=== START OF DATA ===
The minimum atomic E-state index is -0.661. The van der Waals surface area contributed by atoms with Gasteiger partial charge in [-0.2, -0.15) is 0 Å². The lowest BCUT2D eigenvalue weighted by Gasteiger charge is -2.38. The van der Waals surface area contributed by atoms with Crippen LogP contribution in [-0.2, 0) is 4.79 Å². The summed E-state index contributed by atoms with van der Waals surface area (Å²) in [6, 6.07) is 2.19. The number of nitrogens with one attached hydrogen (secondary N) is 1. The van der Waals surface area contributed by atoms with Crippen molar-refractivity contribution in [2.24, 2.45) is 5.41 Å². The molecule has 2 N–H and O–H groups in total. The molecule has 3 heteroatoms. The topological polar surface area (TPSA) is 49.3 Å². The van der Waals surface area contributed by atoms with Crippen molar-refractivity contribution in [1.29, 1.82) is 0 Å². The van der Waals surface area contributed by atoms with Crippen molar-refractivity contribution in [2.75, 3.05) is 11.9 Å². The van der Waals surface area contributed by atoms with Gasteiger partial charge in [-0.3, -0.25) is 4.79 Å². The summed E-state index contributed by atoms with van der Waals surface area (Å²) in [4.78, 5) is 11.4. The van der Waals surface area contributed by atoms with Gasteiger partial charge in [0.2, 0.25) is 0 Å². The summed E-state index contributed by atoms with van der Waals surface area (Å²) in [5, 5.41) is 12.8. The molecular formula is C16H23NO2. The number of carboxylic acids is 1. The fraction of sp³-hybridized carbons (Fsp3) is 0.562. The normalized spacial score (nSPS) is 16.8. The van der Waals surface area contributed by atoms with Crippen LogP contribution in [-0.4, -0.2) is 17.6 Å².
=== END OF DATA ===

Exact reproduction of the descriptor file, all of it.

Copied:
The minimum atomic E-state index is -0.661. The van der Waals surface area contributed by atoms with Gasteiger partial charge in [-0.2, -0.15) is 0 Å². The lowest BCUT2D eigenvalue weighted by Gasteiger charge is -2.38. The van der Waals surface area contributed by atoms with Crippen LogP contribution in [-0.2, 0) is 4.79 Å². The summed E-state index contributed by atoms with van der Waals surface area (Å²) in [6, 6.07) is 2.19. The number of nitrogens with one attached hydrogen (secondary N) is 1. The van der Waals surface area contributed by atoms with Crippen molar-refractivity contribution in [2.24, 2.45) is 5.41 Å². The molecule has 2 N–H and O–H groups in total. The molecule has 3 heteroatoms. The topological polar surface area (TPSA) is 49.3 Å². The van der Waals surface area contributed by atoms with Crippen molar-refractivity contribution in [1.29, 1.82) is 0 Å². The van der Waals surface area contributed by atoms with Crippen molar-refractivity contribution in [2.75, 3.05) is 11.9 Å². The van der Waals surface area contributed by atoms with Gasteiger partial charge in [-0.3, -0.25) is 4.79 Å². The summed E-state index contributed by atoms with van der Waals surface area (Å²) in [4.78, 5) is 11.4. The van der Waals surface area contributed by atoms with Gasteiger partial charge in [0.2, 0.25) is 0 Å². The summed E-state index contributed by atoms with van der Waals surface area (Å²) in [5, 5.41) is 12.8. The molecular formula is C16H23NO2. The number of carboxylic acids is 1. The fraction of sp³-hybridized carbons (Fsp3) is 0.562. The normalized spacial score (nSPS) is 16.8. The van der Waals surface area contributed by atoms with Crippen LogP contribution in [-0.4, -0.2) is 17.6 Å².